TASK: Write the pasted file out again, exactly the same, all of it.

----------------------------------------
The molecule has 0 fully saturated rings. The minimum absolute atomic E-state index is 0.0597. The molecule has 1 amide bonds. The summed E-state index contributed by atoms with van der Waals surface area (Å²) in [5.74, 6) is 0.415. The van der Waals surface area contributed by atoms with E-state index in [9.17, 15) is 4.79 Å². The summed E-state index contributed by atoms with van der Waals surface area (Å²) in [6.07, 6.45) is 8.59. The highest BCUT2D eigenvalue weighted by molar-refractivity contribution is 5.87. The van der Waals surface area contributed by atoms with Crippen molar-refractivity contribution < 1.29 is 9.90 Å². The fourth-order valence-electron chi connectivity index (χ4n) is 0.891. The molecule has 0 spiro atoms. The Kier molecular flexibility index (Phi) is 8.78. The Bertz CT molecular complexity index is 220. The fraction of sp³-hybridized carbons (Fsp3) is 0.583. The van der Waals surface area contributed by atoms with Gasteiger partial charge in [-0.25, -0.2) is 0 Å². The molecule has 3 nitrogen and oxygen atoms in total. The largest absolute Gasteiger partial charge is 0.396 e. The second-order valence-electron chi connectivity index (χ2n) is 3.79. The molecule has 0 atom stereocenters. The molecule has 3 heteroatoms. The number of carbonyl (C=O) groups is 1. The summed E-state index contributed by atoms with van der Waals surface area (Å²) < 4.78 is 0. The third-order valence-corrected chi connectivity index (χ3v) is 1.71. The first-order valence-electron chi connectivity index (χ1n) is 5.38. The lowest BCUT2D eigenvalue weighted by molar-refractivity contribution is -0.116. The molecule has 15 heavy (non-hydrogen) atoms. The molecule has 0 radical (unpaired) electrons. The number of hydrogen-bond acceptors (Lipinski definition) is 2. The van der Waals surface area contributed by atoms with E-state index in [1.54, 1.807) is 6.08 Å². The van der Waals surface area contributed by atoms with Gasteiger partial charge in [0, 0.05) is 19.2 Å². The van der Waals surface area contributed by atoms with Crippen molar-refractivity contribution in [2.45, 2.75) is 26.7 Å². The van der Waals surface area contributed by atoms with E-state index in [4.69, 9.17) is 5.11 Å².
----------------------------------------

The molecule has 0 fully saturated rings. The minimum absolute atomic E-state index is 0.0597. The molecule has 1 amide bonds. The summed E-state index contributed by atoms with van der Waals surface area (Å²) in [5.74, 6) is 0.415. The van der Waals surface area contributed by atoms with E-state index in [9.17, 15) is 4.79 Å². The summed E-state index contributed by atoms with van der Waals surface area (Å²) in [6.07, 6.45) is 8.59. The highest BCUT2D eigenvalue weighted by molar-refractivity contribution is 5.87. The van der Waals surface area contributed by atoms with Crippen molar-refractivity contribution < 1.29 is 9.90 Å². The fourth-order valence-electron chi connectivity index (χ4n) is 0.891. The molecule has 0 spiro atoms. The Kier molecular flexibility index (Phi) is 8.78. The Bertz CT molecular complexity index is 220. The fraction of sp³-hybridized carbons (Fsp3) is 0.583. The van der Waals surface area contributed by atoms with Gasteiger partial charge in [-0.25, -0.2) is 0 Å². The molecule has 3 nitrogen and oxygen atoms in total. The largest absolute Gasteiger partial charge is 0.396 e. The second-order valence-electron chi connectivity index (χ2n) is 3.79. The molecule has 0 atom stereocenters. The molecule has 3 heteroatoms. The number of carbonyl (C=O) groups is 1. The summed E-state index contributed by atoms with van der Waals surface area (Å²) < 4.78 is 0. The third-order valence-corrected chi connectivity index (χ3v) is 1.71. The first-order valence-electron chi connectivity index (χ1n) is 5.38. The lowest BCUT2D eigenvalue weighted by molar-refractivity contribution is -0.116. The molecule has 15 heavy (non-hydrogen) atoms. The molecule has 0 radical (unpaired) electrons. The number of hydrogen-bond acceptors (Lipinski definition) is 2. The van der Waals surface area contributed by atoms with E-state index in [1.54, 1.807) is 6.08 Å². The van der Waals surface area contributed by atoms with Gasteiger partial charge in [0, 0.05) is 19.2 Å². The van der Waals surface area contributed by atoms with Crippen molar-refractivity contribution in [2.45, 2.75) is 26.7 Å². The van der Waals surface area contributed by atoms with E-state index in [4.69, 9.17) is 5.11 Å².